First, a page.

Spring Like A Lamb

Warmer weather and wool do not sound instant companions, but cast from your mind the cuddly winter woollens, the cosy and the snuggly, and think worsted!

Hmm, you are not convinced? Then perhaps you are thinking of men’s suits, structured and interlined, in shades of charcoal, dark navy, uptight and formal. Worsteds are so much more, and I have become a firm fan, having bought several already from Fabworks, with an eye to dresses. A fine worsted takes pleats and tucks with ease, though so far I cannot see them suiting gathers.

‘But wool is more expensive than cotton and harder to care for’, you may say, ‘and cottons are cool’. Well, wool is just the most wonderful fabric for breathability, and leaving you cool, as long as you are not still wearing that mohair and alpaca coat in June. Nor are the worsteds I have bought that much more per metre than a dress-suitable cotton, and since 3m generally makes most dresses, you are looking at a garment that will cost you as little as nine pounds more than a cotton poplin.

The worsteds I have bought are silky to the touch, lustrous in sheen, with a drape no cotton can match, and so fine it would be easy to mistake them for a cotton from the weight. If a sheep had worsted instead of a fleece it would not get hot and bothered and need shearing in summer! As for the caring - well, I have washed my Blue Moon by the tried and tested hand wash in cool (not lukewarm but not hot to the hand) water, with a little delicate fabric wash, and it dried easily, did not shrink, and ironed to look as if never touched. So far I have the Blue Moon, Soft Overcheck Navy and Faded Green, Checkmate and Midnight Windowpanes (admittedly that one has a little more of a woolly feel), and every time I have opened the parcel of fabric I have been thrilled. I have already written about Checkmate, but here are the others.

Blue Moon  +  Midnight Windowpanes  +  Soft Overcheck Navy and Faded Green displaying a silky soft drape

I am not thinking of pencil slim dresses, though they could be used for those with ease, but fuller A-line, fit and flare styles, some with a bit of a swing. The restrictions are more to do with the designs than the feel of the fabric - plains and simple windowpanes will work for full skirts, but the more complicated checks are better for the more streamlined versions.

I could of course keep this knowledge to myself, but it does not seem fair. Those bolts of fabric are waiting to be made into clothes, waiting to be appreciated, and even if you are just making yourself a summer skirt, think worsted and match it with lightweight tops or shirts in bright whites or soft ice cream pastels (this year’s fashion), according to your colouring. Keep your eye on the Suitings and Fine Worsteds collection, and look for ‘fine worsted’ and ‘soft’ as the big clue. At present there is very little left of the Blue Moon or the Midnight Windowpanes, but the Checkmate and the Soft Overcheck are still about, and I have just grabbed two metres of the Smoking Room Check as it is disappearing and I know that it will make a super skirt.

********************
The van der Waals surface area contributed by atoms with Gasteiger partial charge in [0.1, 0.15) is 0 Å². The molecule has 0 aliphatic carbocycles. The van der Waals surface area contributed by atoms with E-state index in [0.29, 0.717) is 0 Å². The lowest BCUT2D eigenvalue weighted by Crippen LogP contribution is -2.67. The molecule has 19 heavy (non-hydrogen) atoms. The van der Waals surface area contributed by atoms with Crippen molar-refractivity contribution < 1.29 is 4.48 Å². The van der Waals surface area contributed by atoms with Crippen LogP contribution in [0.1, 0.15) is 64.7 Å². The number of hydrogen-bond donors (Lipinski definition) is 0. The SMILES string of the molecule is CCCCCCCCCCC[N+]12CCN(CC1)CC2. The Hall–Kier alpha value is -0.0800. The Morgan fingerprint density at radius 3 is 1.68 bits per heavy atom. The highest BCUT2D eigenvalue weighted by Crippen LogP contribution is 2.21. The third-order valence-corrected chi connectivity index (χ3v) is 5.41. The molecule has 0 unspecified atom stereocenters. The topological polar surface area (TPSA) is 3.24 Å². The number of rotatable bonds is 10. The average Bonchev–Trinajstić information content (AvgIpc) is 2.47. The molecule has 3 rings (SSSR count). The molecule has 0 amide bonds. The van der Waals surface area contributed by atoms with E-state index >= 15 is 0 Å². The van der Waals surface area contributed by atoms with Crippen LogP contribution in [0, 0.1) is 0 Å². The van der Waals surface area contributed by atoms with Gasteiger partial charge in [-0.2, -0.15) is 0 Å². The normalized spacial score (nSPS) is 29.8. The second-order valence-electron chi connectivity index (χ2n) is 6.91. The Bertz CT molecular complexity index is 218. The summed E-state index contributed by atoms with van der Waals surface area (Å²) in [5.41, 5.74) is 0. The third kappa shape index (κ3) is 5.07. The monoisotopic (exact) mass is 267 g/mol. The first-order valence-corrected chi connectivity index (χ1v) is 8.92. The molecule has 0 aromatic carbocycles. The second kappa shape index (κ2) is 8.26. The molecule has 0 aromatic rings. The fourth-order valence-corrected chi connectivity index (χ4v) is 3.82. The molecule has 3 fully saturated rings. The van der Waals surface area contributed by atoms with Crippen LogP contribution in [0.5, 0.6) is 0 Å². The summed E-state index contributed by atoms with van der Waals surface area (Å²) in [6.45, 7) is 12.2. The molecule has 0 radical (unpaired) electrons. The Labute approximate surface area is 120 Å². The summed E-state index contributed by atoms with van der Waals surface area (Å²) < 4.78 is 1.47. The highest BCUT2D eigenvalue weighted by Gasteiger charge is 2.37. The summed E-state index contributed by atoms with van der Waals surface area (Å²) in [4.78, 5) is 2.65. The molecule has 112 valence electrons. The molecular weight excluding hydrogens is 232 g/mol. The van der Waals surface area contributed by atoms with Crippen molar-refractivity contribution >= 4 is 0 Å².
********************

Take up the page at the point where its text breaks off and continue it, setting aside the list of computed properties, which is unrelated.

If you would like to try a lovely soft wool worsted for more appropriate summer attire than waistcoats and suits, there is a great range for your perusal. However if you're looking for quality, something different and affordable, take a look at Ciao Bello!, Cheque Please!, Crimson Maple Fine Worsted, Italian Job Check, Tiny Birds Eye.
I am having a wonderful time revamping my wardrobe, and I hope MYO (Make Your Own) is giving you pleasure too.
Elizabeth Binns


Elizabeth Binns

Emily, falling in love with Fabworks worsteds is SO easy to do , and there are some superb new ones just added which would make great ‘at work’ dresses if a chic sort of cut, slightly sculpted. I have myself just got some of the Super 130s – Kingfisher, though if you do not want to stand out as much, the morello cherry is ‘delicious’. When it comes to linings I prefer cottons to be lined with cottons, (and voile can sometimes be a bit inclined to cling), so I would generally look for a nice poplin or lawn, but for worsteds I think a slinkier lining is better in most cases. If your worsted is very ‘business’, and quite plain, you could play games nicely, and line it with something contrasting and brighter ( as I did with my light pomegranate lining to a wool/silk mix black dress like I did with the Midnight Black Palms Jacquard, or something with a small neat pattern, like the Honey Bee Bliss that has just, alas, sold out. Viscose is breathable, so I prefer it to polyester, especially in a working environment.

If your worsteds are blue, snap up some Old Blue Eyes Polka Dot lining, if you want to enhance the blue, though if you are working in more of a charcoal/grey/ black, you could either stick to the black theme and use the Classic Monochrome Polka Dot, which has that little lift of the white dots to prevent anything too funereal, or the Claret and White Dot. If you are happy with acetate for linings, I think a pewter silvery colour would go so well with black and charcoal, very chic.

These are just my views, and I am not dictating in any way. The big thing is to find a lining that does not look and feel incongruous with the ‘leading lady’ of the main fabric, but makes he, and thus you, look good!

Show NYC what MYO ( Make Your Own) can do, Emily!

Elizabeth Binns

I don’t know if you monitor this, but reading your blog comes at just the right time for me, as I’m trying to sort out some professional clothing for summer. I’m in love with a couple of fine worsteds from Fabworks for dresses for a conference this summer in NYC, but I’m struggling with what to line them with. As you are also a fan of linings, I was wondering if you had any thoughts? I was thinking of a lightweight cotton, such as the black voile, but that seems a bit wrong somehow…

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